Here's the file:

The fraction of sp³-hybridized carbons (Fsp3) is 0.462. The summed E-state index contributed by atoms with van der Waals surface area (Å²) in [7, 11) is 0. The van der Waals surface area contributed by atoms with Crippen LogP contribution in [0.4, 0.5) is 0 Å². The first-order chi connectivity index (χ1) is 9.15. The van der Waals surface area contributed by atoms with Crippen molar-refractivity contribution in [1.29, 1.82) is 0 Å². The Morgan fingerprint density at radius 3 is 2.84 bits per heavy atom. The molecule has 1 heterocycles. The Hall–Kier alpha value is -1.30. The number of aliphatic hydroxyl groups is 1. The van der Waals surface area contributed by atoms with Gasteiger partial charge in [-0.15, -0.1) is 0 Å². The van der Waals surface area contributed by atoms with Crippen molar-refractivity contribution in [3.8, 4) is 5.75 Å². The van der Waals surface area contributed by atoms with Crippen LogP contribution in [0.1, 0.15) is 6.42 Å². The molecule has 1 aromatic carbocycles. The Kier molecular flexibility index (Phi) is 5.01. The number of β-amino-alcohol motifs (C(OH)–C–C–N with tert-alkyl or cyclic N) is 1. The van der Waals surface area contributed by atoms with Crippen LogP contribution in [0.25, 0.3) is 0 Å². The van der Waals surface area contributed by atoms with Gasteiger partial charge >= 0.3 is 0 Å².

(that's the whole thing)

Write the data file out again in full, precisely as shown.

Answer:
The fraction of sp³-hybridized carbons (Fsp3) is 0.462. The summed E-state index contributed by atoms with van der Waals surface area (Å²) in [7, 11) is 0. The van der Waals surface area contributed by atoms with Crippen LogP contribution in [0.4, 0.5) is 0 Å². The first-order chi connectivity index (χ1) is 9.15. The van der Waals surface area contributed by atoms with Crippen molar-refractivity contribution in [1.29, 1.82) is 0 Å². The Morgan fingerprint density at radius 3 is 2.84 bits per heavy atom. The molecule has 1 heterocycles. The Hall–Kier alpha value is -1.30. The number of aliphatic hydroxyl groups is 1. The van der Waals surface area contributed by atoms with Gasteiger partial charge in [-0.15, -0.1) is 0 Å². The van der Waals surface area contributed by atoms with Crippen molar-refractivity contribution in [3.8, 4) is 5.75 Å². The van der Waals surface area contributed by atoms with Crippen LogP contribution in [0.1, 0.15) is 6.42 Å². The molecule has 1 aromatic carbocycles. The Kier molecular flexibility index (Phi) is 5.01. The number of β-amino-alcohol motifs (C(OH)–C–C–N with tert-alkyl or cyclic N) is 1. The van der Waals surface area contributed by atoms with Crippen LogP contribution in [0.25, 0.3) is 0 Å². The van der Waals surface area contributed by atoms with Gasteiger partial charge >= 0.3 is 0 Å².